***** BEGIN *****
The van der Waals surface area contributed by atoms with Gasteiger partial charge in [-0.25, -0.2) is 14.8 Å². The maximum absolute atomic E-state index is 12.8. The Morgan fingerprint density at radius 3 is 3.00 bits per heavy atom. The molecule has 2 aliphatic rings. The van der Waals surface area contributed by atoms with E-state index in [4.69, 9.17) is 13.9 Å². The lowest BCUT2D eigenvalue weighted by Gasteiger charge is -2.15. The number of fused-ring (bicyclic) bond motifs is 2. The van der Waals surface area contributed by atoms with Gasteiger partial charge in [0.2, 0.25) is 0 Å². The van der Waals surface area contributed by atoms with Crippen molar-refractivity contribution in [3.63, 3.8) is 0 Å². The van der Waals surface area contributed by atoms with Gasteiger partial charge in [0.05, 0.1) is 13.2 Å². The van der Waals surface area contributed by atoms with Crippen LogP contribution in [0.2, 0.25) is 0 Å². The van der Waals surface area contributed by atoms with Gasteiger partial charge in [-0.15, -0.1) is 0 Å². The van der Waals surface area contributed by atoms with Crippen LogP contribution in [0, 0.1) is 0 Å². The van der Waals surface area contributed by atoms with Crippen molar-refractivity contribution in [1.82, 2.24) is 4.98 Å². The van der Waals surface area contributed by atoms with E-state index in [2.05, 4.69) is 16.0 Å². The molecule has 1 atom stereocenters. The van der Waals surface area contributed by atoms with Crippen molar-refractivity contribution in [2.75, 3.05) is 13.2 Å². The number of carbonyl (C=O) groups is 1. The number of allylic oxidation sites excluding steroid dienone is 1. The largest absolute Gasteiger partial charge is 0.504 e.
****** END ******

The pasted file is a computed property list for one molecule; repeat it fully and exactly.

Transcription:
The van der Waals surface area contributed by atoms with Gasteiger partial charge in [-0.25, -0.2) is 14.8 Å². The maximum absolute atomic E-state index is 12.8. The Morgan fingerprint density at radius 3 is 3.00 bits per heavy atom. The molecule has 2 aliphatic rings. The van der Waals surface area contributed by atoms with E-state index in [4.69, 9.17) is 13.9 Å². The lowest BCUT2D eigenvalue weighted by Gasteiger charge is -2.15. The number of fused-ring (bicyclic) bond motifs is 2. The van der Waals surface area contributed by atoms with Gasteiger partial charge in [0.2, 0.25) is 0 Å². The van der Waals surface area contributed by atoms with Crippen molar-refractivity contribution in [3.63, 3.8) is 0 Å². The van der Waals surface area contributed by atoms with Gasteiger partial charge in [0.05, 0.1) is 13.2 Å². The van der Waals surface area contributed by atoms with Crippen LogP contribution in [0.2, 0.25) is 0 Å². The van der Waals surface area contributed by atoms with Gasteiger partial charge in [-0.15, -0.1) is 0 Å². The van der Waals surface area contributed by atoms with Crippen LogP contribution in [0, 0.1) is 0 Å². The van der Waals surface area contributed by atoms with Crippen molar-refractivity contribution in [1.82, 2.24) is 4.98 Å². The van der Waals surface area contributed by atoms with E-state index in [2.05, 4.69) is 16.0 Å². The molecule has 1 atom stereocenters. The van der Waals surface area contributed by atoms with Crippen molar-refractivity contribution in [2.75, 3.05) is 13.2 Å². The number of carbonyl (C=O) groups is 1. The number of allylic oxidation sites excluding steroid dienone is 1. The largest absolute Gasteiger partial charge is 0.504 e.